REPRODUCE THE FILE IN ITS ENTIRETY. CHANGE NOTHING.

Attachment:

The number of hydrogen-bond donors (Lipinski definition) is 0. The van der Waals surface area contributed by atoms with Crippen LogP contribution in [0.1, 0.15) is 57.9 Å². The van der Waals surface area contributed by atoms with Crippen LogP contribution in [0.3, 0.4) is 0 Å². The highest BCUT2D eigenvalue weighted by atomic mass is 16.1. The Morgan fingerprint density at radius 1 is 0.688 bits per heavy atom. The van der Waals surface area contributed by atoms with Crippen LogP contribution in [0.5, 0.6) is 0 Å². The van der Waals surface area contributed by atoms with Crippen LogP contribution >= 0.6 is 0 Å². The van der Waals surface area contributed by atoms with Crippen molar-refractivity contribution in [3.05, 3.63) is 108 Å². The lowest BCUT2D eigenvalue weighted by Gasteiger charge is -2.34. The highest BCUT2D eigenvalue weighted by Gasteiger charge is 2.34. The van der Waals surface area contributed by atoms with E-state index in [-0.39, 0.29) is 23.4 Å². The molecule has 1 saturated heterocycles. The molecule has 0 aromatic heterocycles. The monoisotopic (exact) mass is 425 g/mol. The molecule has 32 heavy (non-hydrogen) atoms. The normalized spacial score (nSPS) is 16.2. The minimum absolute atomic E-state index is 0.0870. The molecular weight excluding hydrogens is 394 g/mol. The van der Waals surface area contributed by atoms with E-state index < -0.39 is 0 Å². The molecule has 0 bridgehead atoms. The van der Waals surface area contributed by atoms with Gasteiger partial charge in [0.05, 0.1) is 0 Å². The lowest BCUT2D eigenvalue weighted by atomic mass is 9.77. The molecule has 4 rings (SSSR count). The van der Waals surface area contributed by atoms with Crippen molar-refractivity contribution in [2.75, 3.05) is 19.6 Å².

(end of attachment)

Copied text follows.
The number of hydrogen-bond donors (Lipinski definition) is 0. The van der Waals surface area contributed by atoms with Crippen LogP contribution in [0.1, 0.15) is 57.9 Å². The van der Waals surface area contributed by atoms with Crippen LogP contribution in [0.3, 0.4) is 0 Å². The highest BCUT2D eigenvalue weighted by atomic mass is 16.1. The Morgan fingerprint density at radius 1 is 0.688 bits per heavy atom. The van der Waals surface area contributed by atoms with Crippen LogP contribution in [0.5, 0.6) is 0 Å². The van der Waals surface area contributed by atoms with Crippen LogP contribution >= 0.6 is 0 Å². The van der Waals surface area contributed by atoms with Crippen molar-refractivity contribution in [3.05, 3.63) is 108 Å². The lowest BCUT2D eigenvalue weighted by Gasteiger charge is -2.34. The highest BCUT2D eigenvalue weighted by Gasteiger charge is 2.34. The van der Waals surface area contributed by atoms with E-state index in [-0.39, 0.29) is 23.4 Å². The molecule has 1 saturated heterocycles. The molecule has 0 aromatic heterocycles. The monoisotopic (exact) mass is 425 g/mol. The molecule has 32 heavy (non-hydrogen) atoms. The normalized spacial score (nSPS) is 16.2. The minimum absolute atomic E-state index is 0.0870. The molecular weight excluding hydrogens is 394 g/mol. The van der Waals surface area contributed by atoms with E-state index < -0.39 is 0 Å². The molecule has 0 bridgehead atoms. The van der Waals surface area contributed by atoms with Gasteiger partial charge in [0.05, 0.1) is 0 Å². The lowest BCUT2D eigenvalue weighted by atomic mass is 9.77. The molecule has 4 rings (SSSR count). The van der Waals surface area contributed by atoms with Crippen molar-refractivity contribution in [2.75, 3.05) is 19.6 Å².